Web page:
In 1996 a car accident tore open the head of a 21-year-old Chicago boy named Peter. Peter was gravely injured, in a deep coma with sustained brain damage. The doctor’s told Peter’s family and friends that he probably would not survive, and even if he did, he would always be in a comatose state.

One of the people who heard that frightening news was Linda, the girl Peter planned to marry. In the sad days that followed, Linda spent all her spare time in the hospital. Night after night she would sit at Peter’s bedside, pat his cheek, rub his brow, and talk to him. All the while Peter remained in a coma, unresponsive to Linda’s loving presence.

Night after night, for three and a half months, Linda sat at Peter’s bedside speaking words of encouragement to him, even though he gave no sign that he heard her. Then one night, Linda saw Peter move. A few nights later, she saw his eyelash flutter.

That was all she needed. Against the advice of the doctors, Linda quit her job and became Peter’s constant companion. More little signs of life began to appear. She spent her life savings on a swimming pool, hoping that the sun and water would restore life to Peter’s motionless body.

Then came the day when Peter spoke his first word since the accident. It was only a grunt, but Linda understood it. Gradually, with Linda’s help, those grunts turned into words, clear words. Finally, the day came when Peter was able to walk. It took two long years, but Peter could walk Linda down the aisle of Our Lady of Pompeii Church in Chicago. He had to use a walker, but he was walking. Every television station in Chicago covered the wedding, and newspapers across the country printed pictures of Linda and Peter. Today, Peter is living a normal life. He talks slowly, but clearly. He walks slowly, but without a walker. He and Linda even have a lovely child.

The story of Linda and Peter is a beautiful commentary on the words of Jesus in today’s Gospel: “I give you a new commandment; love one another as I have loved you. This is how all will know that you are My disciples, if you have love for one another.”

If there is one thing we need to do today, it is to rediscover the power of love. The kind of love that Jesus preached. Not the love we hear about in every song, or see on TV, where love is often used when they really mean lust. The problem with the word is that it is abused and overused, and it has lost its meaning.

The story of Linda and Peter illustrates the kind of love that Jesus was speaking of, sacrificial love. The kind that never tires of giving for the sake of the other. Giving until it hurts. A mother’s love. That kind of love has tremendous power, a miraculous power, power that brings people back from the brink of death. From hopeless sickness, to perfect health.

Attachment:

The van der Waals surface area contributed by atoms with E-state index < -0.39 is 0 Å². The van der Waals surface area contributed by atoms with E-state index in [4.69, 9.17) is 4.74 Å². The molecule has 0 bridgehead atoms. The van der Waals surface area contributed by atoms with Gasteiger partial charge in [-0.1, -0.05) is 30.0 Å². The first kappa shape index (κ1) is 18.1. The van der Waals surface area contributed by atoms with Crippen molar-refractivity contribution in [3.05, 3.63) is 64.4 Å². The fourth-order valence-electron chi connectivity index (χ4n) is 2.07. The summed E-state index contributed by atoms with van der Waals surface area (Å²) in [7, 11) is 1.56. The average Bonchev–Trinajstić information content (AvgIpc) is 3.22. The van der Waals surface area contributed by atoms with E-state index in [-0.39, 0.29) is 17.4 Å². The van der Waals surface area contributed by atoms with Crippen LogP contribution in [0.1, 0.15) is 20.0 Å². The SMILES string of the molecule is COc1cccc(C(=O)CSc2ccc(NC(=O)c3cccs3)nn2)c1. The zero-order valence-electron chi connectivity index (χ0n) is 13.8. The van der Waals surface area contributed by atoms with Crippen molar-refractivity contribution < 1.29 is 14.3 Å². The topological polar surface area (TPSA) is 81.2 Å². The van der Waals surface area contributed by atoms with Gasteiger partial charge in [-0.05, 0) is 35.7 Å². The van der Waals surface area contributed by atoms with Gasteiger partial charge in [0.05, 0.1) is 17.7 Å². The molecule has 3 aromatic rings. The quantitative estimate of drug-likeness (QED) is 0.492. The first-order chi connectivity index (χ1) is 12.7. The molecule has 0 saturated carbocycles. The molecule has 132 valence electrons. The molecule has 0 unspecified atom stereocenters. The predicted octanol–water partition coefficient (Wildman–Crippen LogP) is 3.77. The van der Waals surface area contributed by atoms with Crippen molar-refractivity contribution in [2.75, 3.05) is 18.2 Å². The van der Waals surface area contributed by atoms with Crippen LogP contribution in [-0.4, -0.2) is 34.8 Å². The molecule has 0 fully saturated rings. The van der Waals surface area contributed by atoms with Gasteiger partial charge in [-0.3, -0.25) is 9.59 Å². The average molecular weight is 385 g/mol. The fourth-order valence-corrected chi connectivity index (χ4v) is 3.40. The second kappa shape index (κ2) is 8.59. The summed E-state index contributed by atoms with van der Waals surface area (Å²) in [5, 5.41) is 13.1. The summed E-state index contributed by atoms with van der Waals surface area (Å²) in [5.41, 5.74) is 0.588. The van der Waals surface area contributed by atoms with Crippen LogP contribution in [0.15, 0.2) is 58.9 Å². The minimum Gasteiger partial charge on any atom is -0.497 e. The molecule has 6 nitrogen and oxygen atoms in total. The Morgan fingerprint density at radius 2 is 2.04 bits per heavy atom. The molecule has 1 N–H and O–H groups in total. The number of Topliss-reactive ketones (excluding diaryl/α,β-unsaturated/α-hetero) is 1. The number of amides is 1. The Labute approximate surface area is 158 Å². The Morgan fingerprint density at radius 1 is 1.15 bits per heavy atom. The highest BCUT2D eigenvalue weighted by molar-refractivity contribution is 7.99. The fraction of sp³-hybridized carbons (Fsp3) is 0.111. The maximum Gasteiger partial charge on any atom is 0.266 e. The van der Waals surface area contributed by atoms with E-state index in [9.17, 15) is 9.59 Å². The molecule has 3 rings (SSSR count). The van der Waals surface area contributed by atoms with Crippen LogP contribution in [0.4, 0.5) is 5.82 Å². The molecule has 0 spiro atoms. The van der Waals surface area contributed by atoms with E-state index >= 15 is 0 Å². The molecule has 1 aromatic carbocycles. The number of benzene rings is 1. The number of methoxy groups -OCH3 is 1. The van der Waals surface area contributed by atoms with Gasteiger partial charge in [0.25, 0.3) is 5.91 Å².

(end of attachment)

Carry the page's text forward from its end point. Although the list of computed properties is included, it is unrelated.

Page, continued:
On the evening news, we witness injustices and violence. Killings in the streets of our cities. The strange thing is if you were to ask the people involved in the injustice, the violence and the killings what religion they were, most of them would say Christian. Which means a follower of Christ.

A Hindu in India once said, if you Christians were like your Christ and loved the way He told you to, you would convert India in five years. Many Christians just do not imitate Christ, the one we are supposed to follow. They do not imitate Him in the way He treated others, or in the way He loved, even His enemies.

It is not so difficult to imitate Christ. Think about this: if at any time in your life you have once done something that Jesus would have done, you have taken the first step. It is just a matter of repetition. Like many things worth doing, it takes practice. Some of us have to get good at being good.

What you have done once, you can do again and again. It is that simple. Someday after mastering the winds, the tides, and gravity, we shall harness for God the energies of love. And then, for the second time in the history of the world, we will have discovered fire.

St. Augustine once asked this question: what does love look like? Being a theologian, Augustine could have responded with a profundity that would tax the minds of most intellectuals, but he offered a much more practical challenge with the definition. He says, love has hands to help others. It has feet to hasten the poor and needy. It has eyes to see misery and want. It has ears to hear the sighs and sorrows of others. That is what love looks like.

I would ask you to cast yourself back to the marriage feast of Cana. Remember what Mary told the waiters, and tells us? “Do whatever He tell you.” Today, He tells us, love as I have loved you. Not a suggestion, but a command.

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